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  4. De-dollarization is 'a myth,' and there's no big shift taking place away from the US currency, commodities expert says

De-dollarization is 'a myth,' and there's no big shift taking place away from the US currency, commodities expert says

Jennifer Sor   

De-dollarization is 'a myth,' and there's no big shift taking place away from the US currency, commodities expert says
  • De-dollarization fears just don't square with reality, according to one commodities expert.
  • Jeffrey Christian, the founder of CPM Group, pointed to signs that the US dollar was still in high demand.

De-dollarization is a "bad joke," and practically no one is dumping the greenback, according to commodities expert Jeffrey Christian.

Christian, a leading commodities analyst and the founder of CPM Group, pointed to rising fear the the US dollar could soon be displaced as the dominant currency in global financial markets.

More countries, like Russia, China, and other BRICS states, have expressed interest in shifting away from dollar-based trade. Yet, the idea that anyone is abandoning the greenback on a significant level isn't grounded in reality, Christian said.

"It's a myth, and it's nonsensical, and it's very persistent. It's frighteningly persistent. No one is dumping dollars," Christian said of de-dollarization in a recent presentation.

Market commentators who have been warning of a concerted effort to de-dollarize the global economy, pointing to the dollar's declining usage in world trade and as a central bank reserve currency.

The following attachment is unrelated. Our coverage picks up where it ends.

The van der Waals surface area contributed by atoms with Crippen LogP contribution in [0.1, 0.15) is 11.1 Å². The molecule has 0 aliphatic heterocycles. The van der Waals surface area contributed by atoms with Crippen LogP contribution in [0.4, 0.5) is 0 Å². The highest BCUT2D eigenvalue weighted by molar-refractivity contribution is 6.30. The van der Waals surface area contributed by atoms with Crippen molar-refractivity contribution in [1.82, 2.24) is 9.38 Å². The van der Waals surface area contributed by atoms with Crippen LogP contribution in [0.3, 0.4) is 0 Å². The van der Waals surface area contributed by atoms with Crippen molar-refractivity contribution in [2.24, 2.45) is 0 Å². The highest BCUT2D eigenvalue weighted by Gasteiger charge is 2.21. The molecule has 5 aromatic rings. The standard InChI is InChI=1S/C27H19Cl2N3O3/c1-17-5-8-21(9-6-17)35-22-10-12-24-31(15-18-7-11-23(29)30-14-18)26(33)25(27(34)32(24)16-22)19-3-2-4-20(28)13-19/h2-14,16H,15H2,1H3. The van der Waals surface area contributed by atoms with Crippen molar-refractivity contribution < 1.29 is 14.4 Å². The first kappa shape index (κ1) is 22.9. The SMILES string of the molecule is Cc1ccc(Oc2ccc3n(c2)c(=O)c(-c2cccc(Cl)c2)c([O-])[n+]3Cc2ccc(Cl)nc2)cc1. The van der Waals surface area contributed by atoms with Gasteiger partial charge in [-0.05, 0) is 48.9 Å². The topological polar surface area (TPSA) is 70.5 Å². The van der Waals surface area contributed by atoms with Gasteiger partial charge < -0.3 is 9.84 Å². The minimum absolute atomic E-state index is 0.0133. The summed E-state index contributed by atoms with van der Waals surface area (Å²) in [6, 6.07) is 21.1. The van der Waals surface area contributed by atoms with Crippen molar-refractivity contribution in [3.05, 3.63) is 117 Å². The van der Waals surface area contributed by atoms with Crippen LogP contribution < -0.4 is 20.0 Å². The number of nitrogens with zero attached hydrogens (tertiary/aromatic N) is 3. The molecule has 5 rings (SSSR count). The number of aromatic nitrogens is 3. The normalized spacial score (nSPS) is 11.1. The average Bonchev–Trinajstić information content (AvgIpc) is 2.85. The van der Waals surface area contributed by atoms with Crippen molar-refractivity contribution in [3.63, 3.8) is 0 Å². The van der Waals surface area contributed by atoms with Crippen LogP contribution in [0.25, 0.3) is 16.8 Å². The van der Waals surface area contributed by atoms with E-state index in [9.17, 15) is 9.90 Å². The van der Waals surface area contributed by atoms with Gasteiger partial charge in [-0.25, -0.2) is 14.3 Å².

But the decline isn't as steep as some make it out to be, Christian said, pointing to international trade data. The dollar accounted for 88% of all daily currency transactions as of April 2022, according to the Bank of International Settlements.

Central banks aren't shedding the greenback either, Christian noted. The dollar also accounted for 54% of all foreign exchange reserves in the fourth quarter of 2023, down slightly from the 54.8% recorded in the fourth quarter of 2021, International Monetary Fund data shows.

Dollar holdings still outpace those of other foreign currencies by a wide margin. Its closest competitor, the euro, accounted for just 19% of all central bank reserves in 2022, down from around 29% several decades ago.

"There has been a diversification of central bank foreign exchange holdings, but it's not at the expense of the dollar, and it's not away from the dollar," Christian said.

Meanwhile, the dollar has also increased in value over the last decade, which in itself is a sign that the currency is in demand. The US Dollar Index, which weights the greenback against a basket of foreign currencies, has climbed nearly 40% since its trough in 2011.

"Clearly people are buying dollars in a much greater volume than they are selling dollars," Christian said. "De-dollarization is a myth, a joke, nonsense, whatever you want to call it, but you can't call it a fact and you can't call it a reality," he later added.

Other economists have also dismissed the idea that the US dollar is being phased out. It takes decades to displace a currency once it's seen as a safe haven, economists previously told BI.

Though the greenback faces challenges, there's no question about its dominant incumbent position, Federal Reserve Governor Chris Wallace said at a conference on Monday.

"The role of the US in the world economy is changing, and finance is always changing," Wallace said. "The dollar remains by far the most widely used currency by a number of metrics."




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